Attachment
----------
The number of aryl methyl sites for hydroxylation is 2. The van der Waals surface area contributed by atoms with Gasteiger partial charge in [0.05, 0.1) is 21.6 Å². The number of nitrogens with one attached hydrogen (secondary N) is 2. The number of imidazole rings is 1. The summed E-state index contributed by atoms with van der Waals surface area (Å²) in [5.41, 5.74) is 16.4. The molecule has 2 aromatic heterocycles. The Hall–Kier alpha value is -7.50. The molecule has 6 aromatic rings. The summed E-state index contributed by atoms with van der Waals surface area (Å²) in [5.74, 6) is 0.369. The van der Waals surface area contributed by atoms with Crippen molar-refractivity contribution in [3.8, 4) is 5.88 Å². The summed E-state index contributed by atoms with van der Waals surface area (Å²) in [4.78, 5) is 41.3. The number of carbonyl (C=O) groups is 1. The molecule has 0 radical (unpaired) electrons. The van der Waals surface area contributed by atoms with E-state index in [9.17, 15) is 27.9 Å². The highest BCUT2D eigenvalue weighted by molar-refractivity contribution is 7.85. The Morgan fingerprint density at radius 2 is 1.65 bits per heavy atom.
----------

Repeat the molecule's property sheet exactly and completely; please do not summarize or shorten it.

The number of aryl methyl sites for hydroxylation is 2. The van der Waals surface area contributed by atoms with Gasteiger partial charge in [0.05, 0.1) is 21.6 Å². The number of nitrogens with one attached hydrogen (secondary N) is 2. The number of imidazole rings is 1. The summed E-state index contributed by atoms with van der Waals surface area (Å²) in [5.41, 5.74) is 16.4. The molecule has 2 aromatic heterocycles. The Hall–Kier alpha value is -7.50. The molecule has 6 aromatic rings. The summed E-state index contributed by atoms with van der Waals surface area (Å²) in [5.74, 6) is 0.369. The van der Waals surface area contributed by atoms with Crippen molar-refractivity contribution in [3.8, 4) is 5.88 Å². The summed E-state index contributed by atoms with van der Waals surface area (Å²) in [4.78, 5) is 41.3. The number of carbonyl (C=O) groups is 1. The molecule has 0 radical (unpaired) electrons. The van der Waals surface area contributed by atoms with E-state index in [9.17, 15) is 27.9 Å². The highest BCUT2D eigenvalue weighted by molar-refractivity contribution is 7.85. The Morgan fingerprint density at radius 2 is 1.65 bits per heavy atom.